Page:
Everyone will be famous for 15 minutes. - Andy Warhol
Published: Aug 10, 2022
Everyone will be famous for 15 minutes. - Andy Warhol

"In the future, everyone will be world-famous for 15 minutes." This celebrated quote has become Andy Warhol's most well-known statement. And the future that that sentence refers to is here. In the age of information and media, it's all about speed. Everything is at your fingertips in seconds. It may come and go quickly. A person may become more famous by taking advantage of short-term appearances.

It led to the concept of "15 minutes of fame"—the idea that celebrities, from media scandals to memes, will almost always be fleeting.

15 minutes of fame

15 minutes of fame is short-lived media publicity or celebrity of an individual or phenomenon. The expression was inspired by a quotation misattributed to Andy Warhol: "In the future, everyone will be world-famous for 15 minutes." Attributed to two other people, the first printed use was in the program for a 1968 exhibition of Warhol's work at the Moderna Museet in Stockholm, Sweden. The phenomenon is often used in reference to figures in the entertainment industry or other areas of popular culture, such as reality television and YouTube.

An older version of the same concept in English is the expression "nine days' wonder." This phrase dates at least as far back as the Elizabethan era, referencing William Kempe.

Andy Warhol

Andy Warhol (/ˈwɔːrhɒl/;[1] born Andrew Warhola Jr.; August 6, 1928 – February 22, 1987) was an American visual artist, film director, and producer who was a leading figure in the visual art movement known as pop art. His works explore the relationship between artistic expression, advertising, and celebrity culture that flourished by the 1960s and span a variety of media, including painting, silkscreening, photography, film, and sculpture. Some of his best-known works include the silkscreen paintings of Campbell's Soup Cans (1962) and Marilyn Diptych (1962), the experimental films Empire (1964) and Chelsea Girls (1966), and the multimedia events known as the Exploding Plastic Inevitable (1966–67).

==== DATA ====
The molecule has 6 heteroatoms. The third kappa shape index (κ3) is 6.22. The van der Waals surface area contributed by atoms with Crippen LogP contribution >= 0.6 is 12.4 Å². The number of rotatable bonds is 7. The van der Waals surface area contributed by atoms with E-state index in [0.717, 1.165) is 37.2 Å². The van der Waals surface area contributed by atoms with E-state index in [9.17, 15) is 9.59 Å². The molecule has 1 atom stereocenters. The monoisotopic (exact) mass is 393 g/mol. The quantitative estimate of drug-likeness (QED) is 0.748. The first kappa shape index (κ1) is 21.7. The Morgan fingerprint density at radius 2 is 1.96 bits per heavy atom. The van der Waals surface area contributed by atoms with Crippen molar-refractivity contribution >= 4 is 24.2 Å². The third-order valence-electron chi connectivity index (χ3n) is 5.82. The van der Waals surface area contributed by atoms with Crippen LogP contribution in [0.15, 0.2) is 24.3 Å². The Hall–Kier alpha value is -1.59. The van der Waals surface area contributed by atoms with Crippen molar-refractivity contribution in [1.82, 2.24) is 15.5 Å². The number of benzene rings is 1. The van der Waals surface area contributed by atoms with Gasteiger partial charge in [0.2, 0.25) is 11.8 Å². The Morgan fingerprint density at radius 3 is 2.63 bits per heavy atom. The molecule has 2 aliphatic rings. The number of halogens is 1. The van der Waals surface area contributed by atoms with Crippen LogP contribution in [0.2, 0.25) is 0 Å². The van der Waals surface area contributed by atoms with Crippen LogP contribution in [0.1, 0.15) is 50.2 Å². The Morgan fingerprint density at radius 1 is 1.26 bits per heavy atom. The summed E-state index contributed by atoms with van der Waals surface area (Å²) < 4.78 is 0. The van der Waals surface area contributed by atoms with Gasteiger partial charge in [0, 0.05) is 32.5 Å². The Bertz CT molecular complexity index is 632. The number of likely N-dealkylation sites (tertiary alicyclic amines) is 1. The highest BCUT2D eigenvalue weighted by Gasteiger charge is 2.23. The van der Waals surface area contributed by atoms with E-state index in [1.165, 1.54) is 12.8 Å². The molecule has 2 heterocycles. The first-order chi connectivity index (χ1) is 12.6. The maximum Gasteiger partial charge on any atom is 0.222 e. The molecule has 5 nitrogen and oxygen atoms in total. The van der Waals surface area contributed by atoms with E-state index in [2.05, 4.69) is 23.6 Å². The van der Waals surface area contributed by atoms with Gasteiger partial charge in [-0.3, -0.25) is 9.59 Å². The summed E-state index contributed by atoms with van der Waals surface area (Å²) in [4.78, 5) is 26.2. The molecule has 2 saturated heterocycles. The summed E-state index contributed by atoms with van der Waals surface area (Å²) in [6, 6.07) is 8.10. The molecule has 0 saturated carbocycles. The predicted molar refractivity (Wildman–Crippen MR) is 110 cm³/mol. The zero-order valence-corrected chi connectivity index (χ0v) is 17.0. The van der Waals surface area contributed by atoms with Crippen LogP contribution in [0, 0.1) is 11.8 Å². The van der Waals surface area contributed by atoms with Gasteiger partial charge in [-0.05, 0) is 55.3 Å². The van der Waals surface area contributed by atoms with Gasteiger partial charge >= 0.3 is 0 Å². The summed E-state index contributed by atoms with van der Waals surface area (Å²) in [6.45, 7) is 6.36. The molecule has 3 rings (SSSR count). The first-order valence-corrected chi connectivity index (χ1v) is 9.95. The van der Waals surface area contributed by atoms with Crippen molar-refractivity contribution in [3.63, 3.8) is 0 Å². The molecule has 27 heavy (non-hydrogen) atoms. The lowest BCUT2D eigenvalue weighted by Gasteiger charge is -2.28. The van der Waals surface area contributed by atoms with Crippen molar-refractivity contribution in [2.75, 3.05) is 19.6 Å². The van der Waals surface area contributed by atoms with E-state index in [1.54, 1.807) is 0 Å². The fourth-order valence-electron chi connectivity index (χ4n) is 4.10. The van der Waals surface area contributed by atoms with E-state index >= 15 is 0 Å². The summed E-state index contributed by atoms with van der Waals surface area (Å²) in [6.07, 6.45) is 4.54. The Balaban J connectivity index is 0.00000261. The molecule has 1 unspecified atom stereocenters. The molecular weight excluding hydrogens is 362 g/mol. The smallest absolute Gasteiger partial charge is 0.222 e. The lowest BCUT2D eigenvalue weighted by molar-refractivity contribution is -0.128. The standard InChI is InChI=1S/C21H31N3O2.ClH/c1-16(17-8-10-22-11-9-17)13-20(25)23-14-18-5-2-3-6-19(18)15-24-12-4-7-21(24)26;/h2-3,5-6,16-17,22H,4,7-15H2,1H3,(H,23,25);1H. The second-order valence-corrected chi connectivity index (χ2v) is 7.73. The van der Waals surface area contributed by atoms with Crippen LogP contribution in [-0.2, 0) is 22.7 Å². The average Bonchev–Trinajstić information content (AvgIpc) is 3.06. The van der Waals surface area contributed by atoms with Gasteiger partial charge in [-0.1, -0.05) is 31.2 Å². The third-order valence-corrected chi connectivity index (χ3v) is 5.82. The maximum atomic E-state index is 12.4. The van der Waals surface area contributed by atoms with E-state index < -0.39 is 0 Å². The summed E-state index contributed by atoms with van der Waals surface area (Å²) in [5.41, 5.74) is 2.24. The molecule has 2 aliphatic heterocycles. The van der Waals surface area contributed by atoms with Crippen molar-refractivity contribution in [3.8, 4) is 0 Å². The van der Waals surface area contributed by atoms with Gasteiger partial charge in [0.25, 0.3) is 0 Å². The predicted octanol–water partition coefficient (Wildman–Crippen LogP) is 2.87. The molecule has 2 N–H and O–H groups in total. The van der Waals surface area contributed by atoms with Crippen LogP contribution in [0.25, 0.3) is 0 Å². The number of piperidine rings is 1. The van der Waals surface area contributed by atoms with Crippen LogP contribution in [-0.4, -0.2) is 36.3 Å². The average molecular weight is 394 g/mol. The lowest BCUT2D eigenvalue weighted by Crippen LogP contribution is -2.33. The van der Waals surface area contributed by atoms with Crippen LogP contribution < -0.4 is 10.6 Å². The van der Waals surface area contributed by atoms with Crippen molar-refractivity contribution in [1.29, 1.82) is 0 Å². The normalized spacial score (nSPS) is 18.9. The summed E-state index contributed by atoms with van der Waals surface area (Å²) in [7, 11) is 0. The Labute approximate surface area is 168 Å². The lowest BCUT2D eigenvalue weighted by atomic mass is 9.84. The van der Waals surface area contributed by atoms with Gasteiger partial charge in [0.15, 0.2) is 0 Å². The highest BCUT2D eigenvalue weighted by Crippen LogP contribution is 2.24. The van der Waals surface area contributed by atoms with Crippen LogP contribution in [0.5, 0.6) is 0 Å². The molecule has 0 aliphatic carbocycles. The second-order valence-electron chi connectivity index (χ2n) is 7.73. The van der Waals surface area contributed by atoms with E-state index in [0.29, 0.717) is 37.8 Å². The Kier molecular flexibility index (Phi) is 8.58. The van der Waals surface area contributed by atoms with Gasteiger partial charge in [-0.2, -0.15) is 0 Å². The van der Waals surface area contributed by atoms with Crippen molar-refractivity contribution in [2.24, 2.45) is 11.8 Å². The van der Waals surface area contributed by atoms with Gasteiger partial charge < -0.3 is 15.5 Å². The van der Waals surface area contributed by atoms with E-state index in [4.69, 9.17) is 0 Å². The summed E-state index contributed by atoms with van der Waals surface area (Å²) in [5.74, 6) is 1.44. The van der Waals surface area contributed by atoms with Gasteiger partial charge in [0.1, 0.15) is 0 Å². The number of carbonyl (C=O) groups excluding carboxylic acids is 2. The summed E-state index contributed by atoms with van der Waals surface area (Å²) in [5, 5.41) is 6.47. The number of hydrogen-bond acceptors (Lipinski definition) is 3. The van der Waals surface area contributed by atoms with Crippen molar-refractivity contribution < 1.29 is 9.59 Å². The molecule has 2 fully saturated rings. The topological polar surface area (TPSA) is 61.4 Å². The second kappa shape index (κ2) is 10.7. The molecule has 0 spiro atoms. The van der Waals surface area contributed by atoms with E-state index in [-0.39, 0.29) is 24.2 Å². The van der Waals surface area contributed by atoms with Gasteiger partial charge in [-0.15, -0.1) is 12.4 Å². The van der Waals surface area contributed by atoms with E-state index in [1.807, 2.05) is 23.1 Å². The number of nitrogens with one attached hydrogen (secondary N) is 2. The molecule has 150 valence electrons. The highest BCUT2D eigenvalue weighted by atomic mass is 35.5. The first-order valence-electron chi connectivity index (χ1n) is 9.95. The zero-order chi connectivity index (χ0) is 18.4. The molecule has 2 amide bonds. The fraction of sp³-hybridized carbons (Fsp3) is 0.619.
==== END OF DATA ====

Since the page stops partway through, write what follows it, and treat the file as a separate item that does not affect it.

Warhol has been the subject of numerous retrospective exhibitions, books, and feature and documentary films. The Andy Warhol Museum in his native city of Pittsburgh, which holds an extensive permanent collection of art and archives, is the largest museum in the United States dedicated to a single artist. Warhol has been described as the "bellwether of the art market". Many of his creations are very collectible and highly valuable. His works include some of the most expensive paintings ever sold. In 2013, a 1963 serigraph titled Silver Car Crash (Double Disaster) sold for $105 million. In 2022, Shot Sage Blue Marilyn (1964) sold for $195 million, which is the most expensive work of art sold at auction by an American artist.

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